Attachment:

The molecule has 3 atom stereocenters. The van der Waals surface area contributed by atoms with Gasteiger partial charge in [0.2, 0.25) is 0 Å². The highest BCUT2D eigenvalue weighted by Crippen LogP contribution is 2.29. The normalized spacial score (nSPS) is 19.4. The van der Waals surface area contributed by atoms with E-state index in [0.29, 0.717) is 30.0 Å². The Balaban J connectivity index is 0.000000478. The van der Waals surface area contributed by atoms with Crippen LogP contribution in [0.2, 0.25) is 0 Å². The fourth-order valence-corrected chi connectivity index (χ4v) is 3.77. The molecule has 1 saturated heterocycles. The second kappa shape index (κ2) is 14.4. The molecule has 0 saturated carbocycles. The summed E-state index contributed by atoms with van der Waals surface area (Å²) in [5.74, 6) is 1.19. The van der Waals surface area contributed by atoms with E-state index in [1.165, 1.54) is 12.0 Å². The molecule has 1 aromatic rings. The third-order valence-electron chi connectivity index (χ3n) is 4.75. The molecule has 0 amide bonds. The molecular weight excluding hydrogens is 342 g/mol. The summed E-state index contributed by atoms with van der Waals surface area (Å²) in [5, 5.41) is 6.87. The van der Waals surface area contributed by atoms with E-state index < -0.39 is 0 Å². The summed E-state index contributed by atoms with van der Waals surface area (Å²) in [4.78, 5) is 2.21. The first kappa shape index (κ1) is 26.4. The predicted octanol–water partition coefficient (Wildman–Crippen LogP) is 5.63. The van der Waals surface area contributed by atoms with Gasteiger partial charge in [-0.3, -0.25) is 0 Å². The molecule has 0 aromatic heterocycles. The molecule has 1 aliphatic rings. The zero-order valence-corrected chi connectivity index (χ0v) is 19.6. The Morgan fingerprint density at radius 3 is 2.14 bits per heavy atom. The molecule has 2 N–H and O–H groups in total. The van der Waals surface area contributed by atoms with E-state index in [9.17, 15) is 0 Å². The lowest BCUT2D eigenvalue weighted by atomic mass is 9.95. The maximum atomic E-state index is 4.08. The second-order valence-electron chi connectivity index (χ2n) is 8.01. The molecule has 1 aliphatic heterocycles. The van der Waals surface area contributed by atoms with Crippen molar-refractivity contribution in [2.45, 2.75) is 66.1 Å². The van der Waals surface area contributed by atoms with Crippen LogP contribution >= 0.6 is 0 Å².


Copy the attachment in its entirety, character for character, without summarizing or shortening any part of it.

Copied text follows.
The molecule has 3 atom stereocenters. The van der Waals surface area contributed by atoms with Gasteiger partial charge in [0.2, 0.25) is 0 Å². The highest BCUT2D eigenvalue weighted by Crippen LogP contribution is 2.29. The normalized spacial score (nSPS) is 19.4. The van der Waals surface area contributed by atoms with E-state index in [0.29, 0.717) is 30.0 Å². The Balaban J connectivity index is 0.000000478. The van der Waals surface area contributed by atoms with Crippen LogP contribution in [0.2, 0.25) is 0 Å². The fourth-order valence-corrected chi connectivity index (χ4v) is 3.77. The molecule has 1 saturated heterocycles. The second kappa shape index (κ2) is 14.4. The molecule has 0 saturated carbocycles. The summed E-state index contributed by atoms with van der Waals surface area (Å²) in [5.74, 6) is 1.19. The van der Waals surface area contributed by atoms with E-state index in [1.165, 1.54) is 12.0 Å². The molecule has 1 aromatic rings. The third-order valence-electron chi connectivity index (χ3n) is 4.75. The molecule has 0 amide bonds. The molecular weight excluding hydrogens is 342 g/mol. The summed E-state index contributed by atoms with van der Waals surface area (Å²) in [5, 5.41) is 6.87. The van der Waals surface area contributed by atoms with E-state index < -0.39 is 0 Å². The summed E-state index contributed by atoms with van der Waals surface area (Å²) in [4.78, 5) is 2.21. The first kappa shape index (κ1) is 26.4. The predicted octanol–water partition coefficient (Wildman–Crippen LogP) is 5.63. The van der Waals surface area contributed by atoms with Gasteiger partial charge in [-0.3, -0.25) is 0 Å². The molecule has 0 aromatic heterocycles. The molecule has 1 aliphatic rings. The zero-order valence-corrected chi connectivity index (χ0v) is 19.6. The Morgan fingerprint density at radius 3 is 2.14 bits per heavy atom. The molecule has 2 N–H and O–H groups in total. The van der Waals surface area contributed by atoms with E-state index in [9.17, 15) is 0 Å². The lowest BCUT2D eigenvalue weighted by atomic mass is 9.95. The maximum atomic E-state index is 4.08. The second-order valence-electron chi connectivity index (χ2n) is 8.01. The molecule has 1 aliphatic heterocycles. The van der Waals surface area contributed by atoms with Crippen molar-refractivity contribution in [2.45, 2.75) is 66.1 Å². The van der Waals surface area contributed by atoms with Crippen LogP contribution >= 0.6 is 0 Å².